A selection of his works translated into English follows. A much more comprehensive bibliography can be found on this page (, at the Merleau-Ponty Circle website linked below.

  • Adventures of the Dialectic, trans. Bien, Evanston: Northwestern University Press, 1973.
  • The Essential Writings of Merleau-Ponty, ed. Fisher, New York: Harcourt, 1969.
  • Humanism and Terror: An Essay on the Communist Problem, trans. O'Neill, Boston: Beacon Press, 1969.
  • Phenomenology of Perception, trans. Smith, London: Routledge and Kegan Paul, 1962.
  • The Primacy of Perception: and Other Essays on Phenomenology, Psychology, the Philosophy of Art, History and Politics, ed. Edie, Evanston: Northwestern University Press, 1964.
  • Prose of the World, trans. O'Neill, Evanston: Northwestern University Press, 1969.
  • Sense and Nonsense, trans. Dreyfus & Dreyfus, Evanston: Northwestern University Press, 1964.
  • Signs, trans. McCleary, Evanston: Northwestern University Press, 1964.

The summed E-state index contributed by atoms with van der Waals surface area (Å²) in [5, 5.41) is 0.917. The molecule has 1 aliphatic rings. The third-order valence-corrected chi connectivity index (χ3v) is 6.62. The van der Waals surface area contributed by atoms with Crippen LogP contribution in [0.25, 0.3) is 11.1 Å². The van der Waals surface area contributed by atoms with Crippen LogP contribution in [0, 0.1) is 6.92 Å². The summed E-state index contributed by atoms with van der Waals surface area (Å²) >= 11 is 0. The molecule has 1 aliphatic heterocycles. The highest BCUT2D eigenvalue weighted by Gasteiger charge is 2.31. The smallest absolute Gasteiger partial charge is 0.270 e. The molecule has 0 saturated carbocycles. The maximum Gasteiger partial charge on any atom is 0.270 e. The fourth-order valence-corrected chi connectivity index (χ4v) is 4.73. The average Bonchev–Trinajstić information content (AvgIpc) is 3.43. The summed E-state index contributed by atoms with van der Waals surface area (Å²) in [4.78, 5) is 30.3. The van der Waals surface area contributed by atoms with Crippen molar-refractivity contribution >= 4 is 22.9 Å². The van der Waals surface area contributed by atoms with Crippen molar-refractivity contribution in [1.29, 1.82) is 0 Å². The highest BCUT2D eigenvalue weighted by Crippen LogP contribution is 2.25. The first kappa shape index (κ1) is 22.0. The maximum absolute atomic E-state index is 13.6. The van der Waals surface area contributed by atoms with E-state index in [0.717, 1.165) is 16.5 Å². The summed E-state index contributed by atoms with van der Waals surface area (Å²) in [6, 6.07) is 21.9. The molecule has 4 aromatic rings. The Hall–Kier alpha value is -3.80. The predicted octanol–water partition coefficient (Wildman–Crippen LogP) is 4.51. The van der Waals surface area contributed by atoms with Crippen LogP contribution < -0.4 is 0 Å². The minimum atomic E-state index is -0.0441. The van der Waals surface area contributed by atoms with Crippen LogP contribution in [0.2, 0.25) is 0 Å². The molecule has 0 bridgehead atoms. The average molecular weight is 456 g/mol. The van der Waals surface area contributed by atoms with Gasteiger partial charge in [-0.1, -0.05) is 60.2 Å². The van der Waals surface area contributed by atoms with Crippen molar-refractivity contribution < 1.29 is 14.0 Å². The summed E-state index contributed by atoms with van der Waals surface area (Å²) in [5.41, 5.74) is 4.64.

• The Structure of Behaviour, trans. Fischer, London: Metheun, 1965.
  • The Visible and the Invisible, trans. Lingis, Evanston: Northwestern University Press, 1968.

External links

fr:Maurice Merleau-Ponty he:מוריס מרלו-פונטי ja:モーリス・メルロー=ポンティ fi:Maurice Merleau-Ponty sv:Maurice Merleau-Ponty


Academic Kids Menu

  • Art and Cultures
    • Art (
    • Architecture (
    • Cultures (
    • Music (
    • Musical Instruments (
  • Biographies (
  • Clipart (
  • Geography (
    • Countries of the World (
    • Maps (
    • Flags (
    • Continents (
  • History (
    • Ancient Civilizations (
    • Industrial Revolution (
    • Middle Ages (
    • Prehistory (
    • Renaissance (
    • Timelines (
    • United States (
    • Wars (
    • World History (
  • Human Body (
  • Mathematics (
  • Reference (
  • Science (
    • Animals (
    • Aviation (
    • Dinosaurs (
    • Earth (
    • Inventions (
    • Physical Science (
    • Plants (
    • Scientists (
  • Social Studies (
    • Anthropology (
    • Economics (
    • Government (
    • Religion (
    • Holidays (
  • Space and Astronomy
    • Solar System (
    • Planets (
  • Sports (
  • Timelines (
  • Weather (
  • US States (


  • Home Page (
  • Contact Us (

  • Clip Art (
Personal tools